Have Ahmadinejad and Khamenei fallen out?

Rifts emerge at the top of the Iranian regime

Who says Mahmoud Ahmadinejad and the Supreme Leader of Iran, Ayatollah Khamenei, are best buddies? They seem to have fallen out (via antiwar.com):

Iranian Vice President in charge of tourism Esfandiar Rahim Mashaei may have ruled himself out for the position of First Vice President earlier this week, but the controversy surrounding President Ahmadinejad's selection of him for the spot endures, and has now sparked a clash with Supreme Leader Ayatollah Ali Khamenei.

Esfandiar Rahim MashaeiKhamenei has ordered Ahmadinejad to remove Mashaei but the president has refused, saying today that he needs more time to defend his long-time ally from the growing furore against his candidacy. The dispute is setting up another point of contention in the increasingly fractured political environment of Iran.

At issue are comments Mashaei made last year, declaring "no nation in the world is our enemy, Iran is a friend of the nation in the United States and in Israel, and this is an honor." Mashaei today insisted he meant Iran was a friend to the people of those nations, and not their governments. Israel in particular was a sore spot, as the Israeli government has repeatedly threatened to attack Iran.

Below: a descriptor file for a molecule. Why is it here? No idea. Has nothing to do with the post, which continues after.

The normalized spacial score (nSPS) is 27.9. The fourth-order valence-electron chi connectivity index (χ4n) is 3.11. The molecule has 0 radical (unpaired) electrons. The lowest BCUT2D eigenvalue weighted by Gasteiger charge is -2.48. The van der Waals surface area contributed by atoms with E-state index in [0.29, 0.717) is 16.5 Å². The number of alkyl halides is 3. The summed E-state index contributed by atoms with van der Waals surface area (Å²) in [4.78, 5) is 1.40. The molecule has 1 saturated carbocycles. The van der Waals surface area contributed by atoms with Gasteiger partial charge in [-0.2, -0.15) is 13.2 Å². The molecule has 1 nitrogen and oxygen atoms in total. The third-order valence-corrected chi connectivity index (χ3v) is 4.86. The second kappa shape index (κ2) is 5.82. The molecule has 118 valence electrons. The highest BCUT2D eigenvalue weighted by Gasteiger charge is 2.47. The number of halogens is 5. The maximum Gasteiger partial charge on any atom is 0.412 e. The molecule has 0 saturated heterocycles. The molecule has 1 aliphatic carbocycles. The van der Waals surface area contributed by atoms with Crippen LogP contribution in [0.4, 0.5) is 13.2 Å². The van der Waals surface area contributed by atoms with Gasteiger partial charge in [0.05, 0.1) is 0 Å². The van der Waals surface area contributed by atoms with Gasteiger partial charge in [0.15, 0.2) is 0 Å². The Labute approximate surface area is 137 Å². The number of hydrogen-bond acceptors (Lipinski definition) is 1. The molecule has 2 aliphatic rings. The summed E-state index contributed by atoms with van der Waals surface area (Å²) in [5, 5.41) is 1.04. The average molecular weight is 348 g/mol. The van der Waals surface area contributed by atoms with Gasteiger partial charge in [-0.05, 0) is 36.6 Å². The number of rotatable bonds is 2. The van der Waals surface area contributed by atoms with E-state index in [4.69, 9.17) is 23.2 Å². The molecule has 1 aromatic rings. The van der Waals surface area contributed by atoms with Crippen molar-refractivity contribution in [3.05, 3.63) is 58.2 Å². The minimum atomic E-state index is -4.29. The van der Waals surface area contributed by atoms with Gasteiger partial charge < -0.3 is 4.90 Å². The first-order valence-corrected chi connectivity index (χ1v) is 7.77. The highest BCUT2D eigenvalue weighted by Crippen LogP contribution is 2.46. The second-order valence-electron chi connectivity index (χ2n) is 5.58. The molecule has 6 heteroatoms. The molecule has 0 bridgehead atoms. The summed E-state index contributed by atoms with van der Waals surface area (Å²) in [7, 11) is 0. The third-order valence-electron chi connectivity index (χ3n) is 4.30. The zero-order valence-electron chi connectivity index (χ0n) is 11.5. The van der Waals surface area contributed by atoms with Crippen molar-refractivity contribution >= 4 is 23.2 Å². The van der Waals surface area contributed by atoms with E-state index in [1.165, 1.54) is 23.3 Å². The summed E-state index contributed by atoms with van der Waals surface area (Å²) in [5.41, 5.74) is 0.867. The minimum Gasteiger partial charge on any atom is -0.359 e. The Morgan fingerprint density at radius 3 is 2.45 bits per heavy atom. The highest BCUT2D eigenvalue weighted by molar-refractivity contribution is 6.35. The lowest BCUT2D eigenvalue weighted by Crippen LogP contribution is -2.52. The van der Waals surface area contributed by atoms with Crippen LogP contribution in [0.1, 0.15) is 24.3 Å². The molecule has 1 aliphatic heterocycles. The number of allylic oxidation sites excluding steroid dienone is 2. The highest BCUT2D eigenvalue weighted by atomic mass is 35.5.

Mashaei's comments have been condemned by hardliners, particularly some right-wing clerics. Those clerics perhaps more than any other time in Iran's recent history are important to the Supreme Leader's position, following the disputed election last month which has alienated more liberal clergy. Khamenei likely needs to placate the hardliners by attacking Mashaei publicly, but Ahmadinejad seems willing to go to bat for his long-time ally, at least to a point.

Whether Ahmadinejad can stick to his guns is another matter - if Ayatollah Khamenei comes out in Friday prayers tomorrow calling for Mashaie's removal, then it would be difficult to imagine the president refusing that. Does Ahmadinejad really want to start his second term picking a fight with the man who ensured he got a second term in the first place? I doubt it.








Mehdi Hasan is a contributing writer for the New Statesman and the co-author of Ed: The Milibands and the Making of a Labour Leader. He was the New Statesman's senior editor (politics) from 2009-12.